Dam Buster pilot shares his passion

Neil Bignell mans the controls of a Lancaster bomber, with John Hoyte and Eric Quinney, at Sim-Fly a

Neil Bignell mans the controls of a Lancaster bomber, with John Hoyte and Eric Quinney, at Sim-Fly at the Old Buckenham Airfield. Picture: STUART ANDERSON - Credit: Archant

You can take the controls of pretty much any kind of aircraft you can think of at Sim Fly.

From left, Harvey Pettingell, John Hoyte, Eric Quinney and Neil Bignell at Sim-Fly at the Old Bucken

From left, Harvey Pettingell, John Hoyte, Eric Quinney and Neil Bignell at Sim-Fly at the Old Buckenham Airfield. Picture: STUART ANDERSON - Credit: Archant

The flight simulation centre at Old Buckenham Airfield can put you in the cockpit of a Cessna, passenger jet, or even a big old Lancaster bomber.

And it was naturally the Lanc' that 92-year-old Eric Quinney wanted to see take to the virtual skies when he visited the site on Saturday - he did, after all, fly the real thing in the 1955 film The Dam Busters.

Mr Quinney said: 'In the war I was flying the Lincoln bomber which is the one that succeed the Lancaster.

'When they decided to make the film everybody wanted to have a hand at the Lanc'. I enjoy the simulator. I even surprised myself once.'

Eric Quinney at Sim-Fly at the Old Buckenham Airfield. Picture: STUART ANDERSON

Eric Quinney at Sim-Fly at the Old Buckenham Airfield. Picture: STUART ANDERSON - Credit: Archant


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Mr Quinney discovered the centre earlier this year and had the chance to relive flying the classic bomber.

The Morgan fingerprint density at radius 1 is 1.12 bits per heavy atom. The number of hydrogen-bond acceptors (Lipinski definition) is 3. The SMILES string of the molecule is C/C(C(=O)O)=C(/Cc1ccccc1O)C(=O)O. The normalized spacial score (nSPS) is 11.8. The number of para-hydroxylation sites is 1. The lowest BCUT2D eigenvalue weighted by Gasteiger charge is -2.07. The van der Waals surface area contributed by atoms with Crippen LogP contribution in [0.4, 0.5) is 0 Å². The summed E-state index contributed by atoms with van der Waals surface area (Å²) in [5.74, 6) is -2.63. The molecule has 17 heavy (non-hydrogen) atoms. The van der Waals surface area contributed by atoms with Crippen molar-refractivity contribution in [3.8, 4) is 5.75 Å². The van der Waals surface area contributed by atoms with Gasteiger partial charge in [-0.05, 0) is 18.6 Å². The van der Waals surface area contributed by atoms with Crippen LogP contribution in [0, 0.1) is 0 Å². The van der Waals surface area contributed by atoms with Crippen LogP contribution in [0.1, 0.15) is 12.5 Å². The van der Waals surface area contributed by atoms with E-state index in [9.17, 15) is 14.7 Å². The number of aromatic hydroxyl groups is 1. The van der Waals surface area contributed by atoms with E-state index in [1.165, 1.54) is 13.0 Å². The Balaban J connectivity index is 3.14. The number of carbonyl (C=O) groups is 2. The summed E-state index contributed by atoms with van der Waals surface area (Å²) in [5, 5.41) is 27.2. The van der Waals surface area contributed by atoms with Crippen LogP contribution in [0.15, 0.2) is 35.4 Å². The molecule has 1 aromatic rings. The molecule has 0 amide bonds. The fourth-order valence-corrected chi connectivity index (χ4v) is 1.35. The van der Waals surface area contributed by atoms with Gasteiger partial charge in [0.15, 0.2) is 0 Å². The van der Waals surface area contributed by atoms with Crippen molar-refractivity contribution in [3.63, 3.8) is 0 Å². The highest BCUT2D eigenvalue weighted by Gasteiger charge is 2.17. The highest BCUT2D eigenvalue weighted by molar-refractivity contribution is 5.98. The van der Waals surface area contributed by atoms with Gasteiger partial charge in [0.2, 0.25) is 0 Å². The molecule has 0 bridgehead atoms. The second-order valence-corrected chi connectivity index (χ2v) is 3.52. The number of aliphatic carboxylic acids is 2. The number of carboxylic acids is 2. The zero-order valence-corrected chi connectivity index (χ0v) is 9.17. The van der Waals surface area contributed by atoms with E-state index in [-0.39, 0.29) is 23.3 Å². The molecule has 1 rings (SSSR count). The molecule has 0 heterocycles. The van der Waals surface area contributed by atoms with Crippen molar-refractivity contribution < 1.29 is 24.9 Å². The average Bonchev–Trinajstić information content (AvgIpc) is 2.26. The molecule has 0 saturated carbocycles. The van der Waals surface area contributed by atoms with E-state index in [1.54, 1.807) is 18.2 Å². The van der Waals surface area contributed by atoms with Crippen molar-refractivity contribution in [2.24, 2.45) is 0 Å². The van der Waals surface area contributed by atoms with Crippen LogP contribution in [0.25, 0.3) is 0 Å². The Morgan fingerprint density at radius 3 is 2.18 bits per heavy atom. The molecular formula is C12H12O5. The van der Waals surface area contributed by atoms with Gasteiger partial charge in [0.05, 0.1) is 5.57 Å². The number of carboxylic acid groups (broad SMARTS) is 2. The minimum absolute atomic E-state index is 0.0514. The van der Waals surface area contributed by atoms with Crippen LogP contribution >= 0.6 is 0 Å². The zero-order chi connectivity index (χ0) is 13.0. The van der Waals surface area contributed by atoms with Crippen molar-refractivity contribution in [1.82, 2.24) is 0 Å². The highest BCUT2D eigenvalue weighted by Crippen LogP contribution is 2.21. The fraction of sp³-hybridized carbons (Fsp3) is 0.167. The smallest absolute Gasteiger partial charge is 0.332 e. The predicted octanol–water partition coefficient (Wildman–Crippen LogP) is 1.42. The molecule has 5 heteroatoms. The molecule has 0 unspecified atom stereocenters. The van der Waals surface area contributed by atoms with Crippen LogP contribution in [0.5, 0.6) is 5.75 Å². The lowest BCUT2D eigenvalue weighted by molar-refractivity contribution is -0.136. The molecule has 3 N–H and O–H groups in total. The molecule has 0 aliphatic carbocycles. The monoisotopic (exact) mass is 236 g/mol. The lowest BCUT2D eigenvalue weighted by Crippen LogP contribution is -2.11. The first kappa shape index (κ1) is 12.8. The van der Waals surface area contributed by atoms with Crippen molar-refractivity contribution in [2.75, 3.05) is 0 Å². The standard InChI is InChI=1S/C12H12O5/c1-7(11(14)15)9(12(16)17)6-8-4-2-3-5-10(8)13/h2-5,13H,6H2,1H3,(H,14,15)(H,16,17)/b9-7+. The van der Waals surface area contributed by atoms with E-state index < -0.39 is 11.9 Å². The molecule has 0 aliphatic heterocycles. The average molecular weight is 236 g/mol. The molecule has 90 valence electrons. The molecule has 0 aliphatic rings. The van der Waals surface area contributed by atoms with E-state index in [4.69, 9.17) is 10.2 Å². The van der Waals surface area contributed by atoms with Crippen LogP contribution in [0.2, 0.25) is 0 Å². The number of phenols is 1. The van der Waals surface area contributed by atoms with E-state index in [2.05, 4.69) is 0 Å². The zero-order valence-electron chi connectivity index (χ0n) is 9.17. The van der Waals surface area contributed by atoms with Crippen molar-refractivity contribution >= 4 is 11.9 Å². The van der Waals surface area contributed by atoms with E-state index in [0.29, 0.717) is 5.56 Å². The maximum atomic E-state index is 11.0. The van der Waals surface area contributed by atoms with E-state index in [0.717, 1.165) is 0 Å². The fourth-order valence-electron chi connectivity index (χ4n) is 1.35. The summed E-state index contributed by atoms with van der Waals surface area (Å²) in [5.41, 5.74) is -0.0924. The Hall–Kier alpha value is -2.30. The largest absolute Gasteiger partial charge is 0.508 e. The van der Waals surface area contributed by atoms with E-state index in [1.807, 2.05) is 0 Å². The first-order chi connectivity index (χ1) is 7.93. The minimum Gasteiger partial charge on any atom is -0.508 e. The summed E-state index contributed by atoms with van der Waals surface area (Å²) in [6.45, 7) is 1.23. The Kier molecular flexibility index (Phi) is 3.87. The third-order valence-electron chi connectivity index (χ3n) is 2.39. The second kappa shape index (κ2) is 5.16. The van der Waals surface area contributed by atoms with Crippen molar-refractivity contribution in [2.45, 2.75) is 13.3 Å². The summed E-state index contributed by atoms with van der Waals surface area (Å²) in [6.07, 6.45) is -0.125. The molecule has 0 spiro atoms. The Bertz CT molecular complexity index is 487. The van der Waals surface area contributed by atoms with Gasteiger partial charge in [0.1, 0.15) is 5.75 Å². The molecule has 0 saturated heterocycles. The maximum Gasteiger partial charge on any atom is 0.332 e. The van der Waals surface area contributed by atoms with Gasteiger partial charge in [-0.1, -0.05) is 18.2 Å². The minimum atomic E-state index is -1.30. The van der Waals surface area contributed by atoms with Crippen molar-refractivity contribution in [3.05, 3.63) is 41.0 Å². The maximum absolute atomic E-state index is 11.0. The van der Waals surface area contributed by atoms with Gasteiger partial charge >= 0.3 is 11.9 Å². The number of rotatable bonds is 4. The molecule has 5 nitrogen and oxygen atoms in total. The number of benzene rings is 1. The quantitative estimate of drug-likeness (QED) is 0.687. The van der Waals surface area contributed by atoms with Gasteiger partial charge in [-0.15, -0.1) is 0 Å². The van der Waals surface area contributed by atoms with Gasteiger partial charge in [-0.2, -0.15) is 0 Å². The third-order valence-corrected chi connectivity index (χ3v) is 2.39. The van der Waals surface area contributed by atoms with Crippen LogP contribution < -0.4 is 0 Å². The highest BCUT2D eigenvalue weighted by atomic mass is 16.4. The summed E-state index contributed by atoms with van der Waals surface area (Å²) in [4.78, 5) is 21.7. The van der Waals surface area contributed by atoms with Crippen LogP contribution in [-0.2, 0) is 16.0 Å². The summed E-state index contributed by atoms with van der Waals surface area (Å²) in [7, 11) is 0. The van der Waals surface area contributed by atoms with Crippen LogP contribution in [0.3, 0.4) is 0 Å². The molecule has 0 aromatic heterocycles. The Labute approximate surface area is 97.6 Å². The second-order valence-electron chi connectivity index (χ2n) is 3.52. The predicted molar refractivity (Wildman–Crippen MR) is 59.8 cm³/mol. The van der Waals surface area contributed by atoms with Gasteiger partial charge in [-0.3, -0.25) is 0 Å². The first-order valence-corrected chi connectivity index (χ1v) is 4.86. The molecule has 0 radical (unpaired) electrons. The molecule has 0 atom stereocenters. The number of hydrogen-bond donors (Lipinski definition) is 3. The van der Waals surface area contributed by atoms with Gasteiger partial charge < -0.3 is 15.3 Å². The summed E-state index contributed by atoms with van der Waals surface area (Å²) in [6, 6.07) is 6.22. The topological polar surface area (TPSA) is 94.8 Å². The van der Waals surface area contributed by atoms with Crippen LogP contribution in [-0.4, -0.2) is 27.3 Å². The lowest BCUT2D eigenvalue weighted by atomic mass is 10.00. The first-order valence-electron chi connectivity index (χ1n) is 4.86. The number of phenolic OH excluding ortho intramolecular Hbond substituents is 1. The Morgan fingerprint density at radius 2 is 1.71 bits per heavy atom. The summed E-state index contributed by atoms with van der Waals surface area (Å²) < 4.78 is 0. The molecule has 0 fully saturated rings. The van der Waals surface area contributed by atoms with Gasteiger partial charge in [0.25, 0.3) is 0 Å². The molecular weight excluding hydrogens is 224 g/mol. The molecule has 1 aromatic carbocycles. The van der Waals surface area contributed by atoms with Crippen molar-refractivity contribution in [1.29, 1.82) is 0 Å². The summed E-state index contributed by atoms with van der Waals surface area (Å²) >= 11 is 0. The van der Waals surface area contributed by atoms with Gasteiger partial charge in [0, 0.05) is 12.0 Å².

He has since lost some of his sight and can no longer fly simulations, so on his latest visit Mr Quinney was happy to sit back and watch while a friend, Neil Bignell, took the controls.

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The centre was founded early last year by John Hoyte, himself a veteran aviator,

He said: 'One day I was driving down here in heavy fog and I decided to look around to see if there was much around for flight simulators.

'We make people's dreams come true - they come in the door and an hour later they go out again and they realise they can fly.'

Mr Hoyte said the simulator's database had more than 30,000 airfields, and they could re-create virtually anything budding pilots could think of.

He said: 'We had a chap who used to fly in World War II in a Tiger Moth in South Africa. So we were able to take him back to the same airfield and recreate that.'

Mr Hoyte said he hoped to franchise the business.'

For more information visit sim-fly.com

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